Read our leaflets and presentations and watch our video clips to learn more about each profession.
If you see something you’re interested in, book your place at our next event where you can request to meet up to 3 psychological therapists.
All professions listed here are postgraduate options, so you must have at least completed your first degree as a minimum to then pursue further training.
Our next event is scheduled for early 2024, around January or February.
We will announce details of the event, and how to book your place, soon.
Watch all of our videos on our YouTube channel (opens new browser tab)
Join Dr Bridget Gemal talks about what it's like working for the NHS and the different Psychological Therapy career options we'll be discussing throughout this series.
Read our FAQ guide (pdf)
You can also find out more about the range of psychological therapy careers through the Psychological Professions Network (PPN).
Visit the PPN website (opens new browser tab)
Cognitive Behavioural Therapies, or CBT, are a range of talking therapies based on the theory that thoughts, feelings, what we do and how our body feels are all connected. If we change one of these we can alter the others. CBT therapists can offer individual sessions or lead CBT as part of a group.
Read our CBT leaflet (pdf)
We help patients to make sense of their situation, develop new ways of coping, cope with the uncertainty of future health and treatment, and adjust to everyday life while living with the effect of their health problem. We work with individuals, groups, and sometimes with families and carers.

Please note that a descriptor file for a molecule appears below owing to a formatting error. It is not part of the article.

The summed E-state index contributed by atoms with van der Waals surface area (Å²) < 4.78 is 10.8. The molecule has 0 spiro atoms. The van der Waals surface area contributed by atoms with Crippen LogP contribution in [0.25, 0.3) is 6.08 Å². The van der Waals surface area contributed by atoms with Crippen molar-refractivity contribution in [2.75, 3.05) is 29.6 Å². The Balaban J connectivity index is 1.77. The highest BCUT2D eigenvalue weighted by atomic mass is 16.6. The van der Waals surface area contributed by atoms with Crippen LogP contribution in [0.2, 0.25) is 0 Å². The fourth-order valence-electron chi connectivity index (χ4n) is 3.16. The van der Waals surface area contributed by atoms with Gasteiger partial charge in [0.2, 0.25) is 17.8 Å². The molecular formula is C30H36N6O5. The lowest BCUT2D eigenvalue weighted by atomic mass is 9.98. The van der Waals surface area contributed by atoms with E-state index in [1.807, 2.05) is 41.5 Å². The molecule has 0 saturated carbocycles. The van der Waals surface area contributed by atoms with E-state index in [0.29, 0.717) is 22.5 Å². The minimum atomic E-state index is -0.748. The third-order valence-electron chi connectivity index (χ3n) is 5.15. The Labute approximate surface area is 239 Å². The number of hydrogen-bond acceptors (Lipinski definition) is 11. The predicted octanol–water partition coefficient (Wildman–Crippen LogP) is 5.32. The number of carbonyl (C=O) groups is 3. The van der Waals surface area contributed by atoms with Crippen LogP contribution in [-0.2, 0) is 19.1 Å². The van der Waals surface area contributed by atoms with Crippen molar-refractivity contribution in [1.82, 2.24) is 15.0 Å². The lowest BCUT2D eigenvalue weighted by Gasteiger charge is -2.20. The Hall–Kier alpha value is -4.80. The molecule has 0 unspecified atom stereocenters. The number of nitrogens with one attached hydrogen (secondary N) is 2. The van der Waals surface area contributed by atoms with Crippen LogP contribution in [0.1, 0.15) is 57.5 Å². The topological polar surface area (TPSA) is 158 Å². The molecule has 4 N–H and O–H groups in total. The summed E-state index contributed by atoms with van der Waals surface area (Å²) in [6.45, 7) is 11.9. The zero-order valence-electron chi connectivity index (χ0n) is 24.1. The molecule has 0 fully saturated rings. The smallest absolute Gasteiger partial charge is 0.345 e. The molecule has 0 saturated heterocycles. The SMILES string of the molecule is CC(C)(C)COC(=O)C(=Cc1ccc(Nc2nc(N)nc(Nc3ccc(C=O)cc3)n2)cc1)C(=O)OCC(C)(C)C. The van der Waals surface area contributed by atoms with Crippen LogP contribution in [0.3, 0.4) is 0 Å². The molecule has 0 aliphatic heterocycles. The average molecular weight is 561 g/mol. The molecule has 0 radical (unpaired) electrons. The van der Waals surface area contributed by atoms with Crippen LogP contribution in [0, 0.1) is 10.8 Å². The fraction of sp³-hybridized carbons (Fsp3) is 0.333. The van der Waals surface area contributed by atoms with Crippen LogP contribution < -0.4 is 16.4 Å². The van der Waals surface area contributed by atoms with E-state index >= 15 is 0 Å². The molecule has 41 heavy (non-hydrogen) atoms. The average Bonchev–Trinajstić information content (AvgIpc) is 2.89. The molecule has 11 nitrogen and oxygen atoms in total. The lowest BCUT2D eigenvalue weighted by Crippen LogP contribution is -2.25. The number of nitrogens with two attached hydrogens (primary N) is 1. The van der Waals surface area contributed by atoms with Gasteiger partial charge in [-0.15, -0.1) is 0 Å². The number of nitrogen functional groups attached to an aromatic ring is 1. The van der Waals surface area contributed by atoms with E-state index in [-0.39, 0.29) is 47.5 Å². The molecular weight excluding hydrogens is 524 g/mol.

Sally Finnie walks us through how to become a Neuropsychologist, which teams they can work in, and who can benefit from the care and treatment they provide. You'll also learn about the training and skills needed to succeed and how Sally personally faced this challenge head-on.
Clinical Psychologists are highly skilled in the assessment of mental distress, considering a range of factors that contribute and maintain someone’s suffering, and working actively in therapy with clients to alleviate distress and change unhelpful patterns.
Counselling Psychologists take a phenomenological approach to their work, meaning that they work with exploration and enquiry to understand the individual’s unique subjective psychological experience to empower their recovery and alleviate distress.
Psychoanalytic and psychodynamic psychotherapy is designed to help people with serious psychological disorders to understand and change complex emotional and relational problems thereby reducing symptoms and alleviating distress.
PWP’s deliver Low Intensity CBT, which can help give patients the tools and strategies to change any thoughts and behaviours that contributing to feeling depressed or anxious.
Read our PWP leaflet (pdf)
Family therapists try to help everyone to feel safe so they can talk about their difficult thoughts and feelings, understand each other’s experiences and views, appreciate each other’s needs, build on family strengths, and work together to make useful changes in their relationships and their lives.